• Houston -- The Texans have Matt Schaub and Dan Orlovsky, and just waived No. 3 QB John David Booty. Houston head coach Gary Kubiak is a former NFL quarterback and has a strong track record coaching the position. The Texans have a powerful offense and Leinart could do much worse than getting a chance to fly under the radar for a while in Houston.

One scenario I don't foresee unfolding regarding Leinart is him signing somewhere in the next day or two and immediately interjecting himself into that team's starting quarterback situation (with the possible exception, I suppose, of Pittsburgh, where it's a short-term need the Steelers have). It's my sense he's not the type of QB who will be capable of walking in the door and learning his new team's offense in two weeks. I don't think he's experienced enough to absorb a whole playbook that quickly and impress a new team enough in practice to warrant some early season playing time.

For Leinart, it is time to choose very wisely. Otherwise his second team might wind up being his last chance in the NFL.

• T.J. Houshmandzadeh getting whacked by Seattle strikes me as another reminder of how players choose poorly during free agency when they purely chase the biggest dollars instead of the best fit. Houshmandzadeh never looked all that interested when he was on the field in Seattle, and he wound up suffering through a long, losing season after guaranteeing a playoff berth for the Seahawks. You wonder how many times he wished he had chosen Minnesota last year, after the Vikings put on a big effort to sign him in the 2009 offseason?

Seems like the Vikings would make sense for Houshmandzadeh now, especially with Minnesota releasing Javon Walker on Saturday. They still have some need at receiver with Sidney Rice gone for half the season, and Favre would feed him the football and move the chains on third downs.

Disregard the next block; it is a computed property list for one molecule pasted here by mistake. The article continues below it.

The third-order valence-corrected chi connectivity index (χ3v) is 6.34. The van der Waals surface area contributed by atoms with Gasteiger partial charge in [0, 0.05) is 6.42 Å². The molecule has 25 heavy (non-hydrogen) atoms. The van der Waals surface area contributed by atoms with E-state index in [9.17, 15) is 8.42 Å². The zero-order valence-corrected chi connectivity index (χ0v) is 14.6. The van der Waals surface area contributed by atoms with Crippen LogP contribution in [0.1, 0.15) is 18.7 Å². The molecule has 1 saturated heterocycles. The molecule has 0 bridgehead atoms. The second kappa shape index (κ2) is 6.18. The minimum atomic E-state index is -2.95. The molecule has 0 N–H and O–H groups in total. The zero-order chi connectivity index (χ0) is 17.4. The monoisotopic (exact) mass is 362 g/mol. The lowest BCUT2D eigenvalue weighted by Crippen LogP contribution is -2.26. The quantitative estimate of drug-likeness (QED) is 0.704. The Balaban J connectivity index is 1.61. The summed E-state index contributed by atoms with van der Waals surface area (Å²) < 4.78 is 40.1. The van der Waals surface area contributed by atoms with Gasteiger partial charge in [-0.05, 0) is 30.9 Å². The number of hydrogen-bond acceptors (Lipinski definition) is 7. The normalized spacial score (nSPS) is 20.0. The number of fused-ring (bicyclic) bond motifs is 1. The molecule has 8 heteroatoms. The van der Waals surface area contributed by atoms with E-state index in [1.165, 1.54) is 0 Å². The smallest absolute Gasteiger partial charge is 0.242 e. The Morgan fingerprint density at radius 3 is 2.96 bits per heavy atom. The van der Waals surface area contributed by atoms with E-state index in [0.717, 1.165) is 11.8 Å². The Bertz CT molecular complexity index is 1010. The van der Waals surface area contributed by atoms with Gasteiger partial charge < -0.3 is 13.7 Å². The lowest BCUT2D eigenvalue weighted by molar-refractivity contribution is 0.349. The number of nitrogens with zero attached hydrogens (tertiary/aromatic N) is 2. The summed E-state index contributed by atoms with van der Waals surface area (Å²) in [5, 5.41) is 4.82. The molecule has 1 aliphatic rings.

• The Cardinals love rookie quarterback Max Hall and that's one reason why they were willing to let Leinart go. But you have to wonder about Arizona being willing to put its entire season in the hands of a rookie if anything should happen to starter Derek Anderson?

The Cardinals have to be second-guessing their decision to not sign Marc Bulger when the Rams made him available. One league source told me this week that Bulger remains one of the top 20 quarterbacks in the league, and if the Cardinals had him starting this year, they'd be going to the playoffs for a third year in a row.

For that matter, Arizona could have been a player in the Donovan McNabb sweepstakes as well, but declined. Derek Anderson it is for the Cardinals, and I'm still shocked by the level of confidence they have in his inconsistent game.

• Bad days lately for Heisman Trophy winners, huh? Both Leinart (2004 winner) and Baltimore's Troy Smith (2006) got released Saturday, and 2005 winner Reggie Bush had his school (USC) give back its copy of the Heisman he won while he was a Trojan. And now last year's winner, Alabama running back Mark Ingram, is starting this season on the injury list.

On the plus side, Sam Bradford (2008) won the Rams starting quarterback job, and Tim Tebow (2007) figures to be Denver's No. 2 QB on game days.

• I was at Redskins camp the day it opened, and I could tell Larry Johnson was running with a purpose this summer. Him making Washington's roster and Willie Parker being released was no surprise. That was an easy call. But it is shocking to see Ryan Torain's name on the Redskins cut list, because he's very well thought of by Washington's coaching staff. Sounds like they're hoping to get Torain back via the practice squad, however. But that maneuver can be risky some times.

• Pat White's failure to make himself valuable enough in Miami should dissuade NFL teams from drafting Wildcat formation-type quarterbacks anywhere near the top half the draft for the forseeable future. Unless Tim Tebow really changes the equation with what he's able to do in Denver as a rookie, White's failure to make an impact as a Dolphin and Vick's ho-hum first season as an Eagle should tamp down a good bit of the excitement that Wildcat-type quarterbacks generated in recent years.